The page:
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I show two trees saved with waste water.
Greywater from my washing machine and –
Hydroponic nutrient outflow.
As my washing machine cycles, the greywater goes to the trees.
And when I clean hydroponic systems, I pump the solution and sediments out to these — and other — trees.
After two years, green growth returned to the first tree.
The second tree, hollowed out by disease and insects, will eventually recover. Five years of greywater, nutrient, and care made a second trunk to replace the dead wood. In another five years, the many interwoven sprouts will merge to one straight trunk. I show that tree last in the video.
The first tree shown almost died. Output from a washing machine and several hydroponic systems brought this orange tree back to life.
Surrounding bushes had shadowed the tree until the branches withered. And hidden in the bushes, no one knew to water the tree.
I cleared all the shadowing bushes, ran an outflow line to the tree, then bathed the roots in discarded hydroponic solution.
And every time I cycle the washing machine, the wash waste water flows to the tree. The standard term for this re-use of water is, greywater. I would prefer the term, greenwater, as the outflow is rich in the minerals and nutrients of the detergent and body waste from the cleaned clothes.
After a year of sunlight and nutrients, green appeared — even on the diseased branches.
As growth returned to the base of the tree, I trained those new shoots to spiral up the dead wood of the trunk.
Even though leaves reappeared higher in the tree, I will cut away those branches. Disease has rotted the branches. I will cut off those branches in the future.
A steel rebar directs the several healthy shoots straight up. In the video, I trim away side shoots. This prevents bushing and directs the growth upward. With cable ties, I bind the main shoots together so that the shoots will eventually merge into one unified trunk. This technique succeeded in the past.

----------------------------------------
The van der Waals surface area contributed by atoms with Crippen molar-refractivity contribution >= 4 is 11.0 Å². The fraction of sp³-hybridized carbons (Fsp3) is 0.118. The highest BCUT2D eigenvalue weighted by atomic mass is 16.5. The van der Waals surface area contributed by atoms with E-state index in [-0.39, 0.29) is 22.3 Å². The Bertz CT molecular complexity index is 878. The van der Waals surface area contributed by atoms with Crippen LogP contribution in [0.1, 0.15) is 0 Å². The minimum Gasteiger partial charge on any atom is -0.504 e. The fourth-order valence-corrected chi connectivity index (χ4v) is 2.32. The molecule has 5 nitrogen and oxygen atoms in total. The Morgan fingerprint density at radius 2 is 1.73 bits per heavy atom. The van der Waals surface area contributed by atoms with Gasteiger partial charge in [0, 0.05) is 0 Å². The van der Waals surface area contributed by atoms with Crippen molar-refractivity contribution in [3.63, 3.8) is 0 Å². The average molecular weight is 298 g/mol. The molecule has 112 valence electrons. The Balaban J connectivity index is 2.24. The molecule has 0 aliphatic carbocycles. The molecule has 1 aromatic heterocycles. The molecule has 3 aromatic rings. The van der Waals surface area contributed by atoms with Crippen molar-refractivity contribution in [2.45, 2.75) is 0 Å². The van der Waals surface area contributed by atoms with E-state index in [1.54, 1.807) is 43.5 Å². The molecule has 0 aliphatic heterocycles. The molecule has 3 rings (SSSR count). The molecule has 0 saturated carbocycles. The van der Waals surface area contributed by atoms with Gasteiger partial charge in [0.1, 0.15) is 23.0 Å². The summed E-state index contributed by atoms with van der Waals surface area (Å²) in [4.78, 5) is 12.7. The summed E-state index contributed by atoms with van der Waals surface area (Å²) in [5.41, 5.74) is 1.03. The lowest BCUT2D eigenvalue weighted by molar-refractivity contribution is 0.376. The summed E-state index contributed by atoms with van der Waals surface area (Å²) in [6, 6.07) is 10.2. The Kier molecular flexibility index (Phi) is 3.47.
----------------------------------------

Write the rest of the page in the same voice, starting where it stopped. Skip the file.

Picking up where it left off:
With the combination of hydroponic solution, continuing greywater flow, and the steel rebar directing the growth, I believe I will succeed again.
The second tree shows five years of this technique.
These are only two of the orange trees in the orchard I am rescuing from many years of neglect. The orange harvest has doubled. Neighborhood people comment on the change in the orchard. They always ask for oranges and I always give oranges away — I cannot eat all the oranges.
Why? Why not eat all my oranges? Why not juice all the oranges? Why give away expensive organic, pesticide-free fruit?
A doctor cautioned me not gorge on high-sugar fruit juice. The amount of sugar calories in an orange equals the sugar in mass-market sugar drinks. To moderate the sugar, the doctor encouraged me to also eat the peel of the orange. Or mix the peel in the fruit juice. In this way, the fiber of the peel buffers the pancreatic assault of the sugar. Years of sugar hits may lead to diabetes.
Mikhoo, my Thai associate, blends oranges and lemons and mint with a solution of lemon grass syrup. This makes a high-fiber, fast-calorie beauty drink for her fitness and dance workouts. I add stevia — a natural sugar substitute from Paraguay — to counter the sour of the lemons.
Thai techniques meet California citrus with an import from Paraguay.
Maybe Mikhoo can sell the international drink to the other dancers in her group.
( For hydroponic supplies, go to my sponsor, Federico at hydrosuppliers.com )